At 19 years old, a young French nobleman and army officer arrived in America and was given a military commission. As Marquis de Lafayette reviewed the troops for the first time–hardly a pretty sight–an embarrassed George Washington made some remark of deference to this new officer he needed to impress. Lafayette’s response: “It’s not to teach but to learn that I come hither.”
He’d given up his life and traveled across the ocean. Why? To learn. To go right to the heart of something new and exciting and important. And to absorb it right from the source.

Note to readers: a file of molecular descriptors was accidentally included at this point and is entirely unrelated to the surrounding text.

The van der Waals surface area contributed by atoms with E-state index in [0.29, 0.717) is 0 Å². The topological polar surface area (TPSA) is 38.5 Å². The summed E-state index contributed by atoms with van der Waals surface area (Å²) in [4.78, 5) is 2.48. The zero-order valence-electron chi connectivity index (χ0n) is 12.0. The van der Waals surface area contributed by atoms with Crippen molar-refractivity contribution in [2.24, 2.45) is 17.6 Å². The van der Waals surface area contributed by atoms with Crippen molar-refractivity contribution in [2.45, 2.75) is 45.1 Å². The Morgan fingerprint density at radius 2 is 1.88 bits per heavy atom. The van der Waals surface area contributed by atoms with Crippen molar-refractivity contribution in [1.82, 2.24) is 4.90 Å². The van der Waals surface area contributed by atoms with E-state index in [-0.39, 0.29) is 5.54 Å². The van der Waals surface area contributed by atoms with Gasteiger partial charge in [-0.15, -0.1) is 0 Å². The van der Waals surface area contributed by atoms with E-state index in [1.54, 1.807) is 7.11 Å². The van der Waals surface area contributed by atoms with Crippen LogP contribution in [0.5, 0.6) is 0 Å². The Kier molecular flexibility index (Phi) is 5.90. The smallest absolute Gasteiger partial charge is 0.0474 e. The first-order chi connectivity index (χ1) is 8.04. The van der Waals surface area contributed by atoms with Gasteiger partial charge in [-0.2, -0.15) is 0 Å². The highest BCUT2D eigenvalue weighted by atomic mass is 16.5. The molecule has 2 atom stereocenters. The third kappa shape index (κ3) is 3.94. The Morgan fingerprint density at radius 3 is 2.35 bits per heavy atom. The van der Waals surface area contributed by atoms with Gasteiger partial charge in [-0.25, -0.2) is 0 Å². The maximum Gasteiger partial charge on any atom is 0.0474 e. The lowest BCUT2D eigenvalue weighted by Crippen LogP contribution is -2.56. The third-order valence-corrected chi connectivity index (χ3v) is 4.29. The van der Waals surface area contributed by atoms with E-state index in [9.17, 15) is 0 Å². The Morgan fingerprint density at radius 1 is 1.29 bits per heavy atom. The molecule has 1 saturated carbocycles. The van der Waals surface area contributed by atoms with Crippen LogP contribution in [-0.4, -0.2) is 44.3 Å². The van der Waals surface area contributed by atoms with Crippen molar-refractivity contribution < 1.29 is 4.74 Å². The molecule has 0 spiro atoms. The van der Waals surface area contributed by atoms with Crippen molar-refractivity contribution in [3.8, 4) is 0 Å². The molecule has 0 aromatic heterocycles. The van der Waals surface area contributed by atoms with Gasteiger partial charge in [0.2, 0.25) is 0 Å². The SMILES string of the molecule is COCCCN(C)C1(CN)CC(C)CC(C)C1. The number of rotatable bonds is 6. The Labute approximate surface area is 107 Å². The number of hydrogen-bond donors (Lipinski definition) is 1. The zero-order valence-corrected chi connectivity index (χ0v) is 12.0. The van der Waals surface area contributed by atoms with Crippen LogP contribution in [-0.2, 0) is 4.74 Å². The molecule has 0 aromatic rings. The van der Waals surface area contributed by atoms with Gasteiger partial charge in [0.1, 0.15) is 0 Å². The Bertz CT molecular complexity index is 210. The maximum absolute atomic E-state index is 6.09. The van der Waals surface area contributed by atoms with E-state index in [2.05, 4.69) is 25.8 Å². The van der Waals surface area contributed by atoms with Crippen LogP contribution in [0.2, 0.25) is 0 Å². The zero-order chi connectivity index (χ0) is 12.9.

But that’s not what most people do. Especially young people. Especially privileged young people. Because they think they already know.
“Every person has two educations,” Edward Gibbon, once said, “one which he receives from others and one, more important, which he gives himself.”
It’s hard to disagree with that. Except the…
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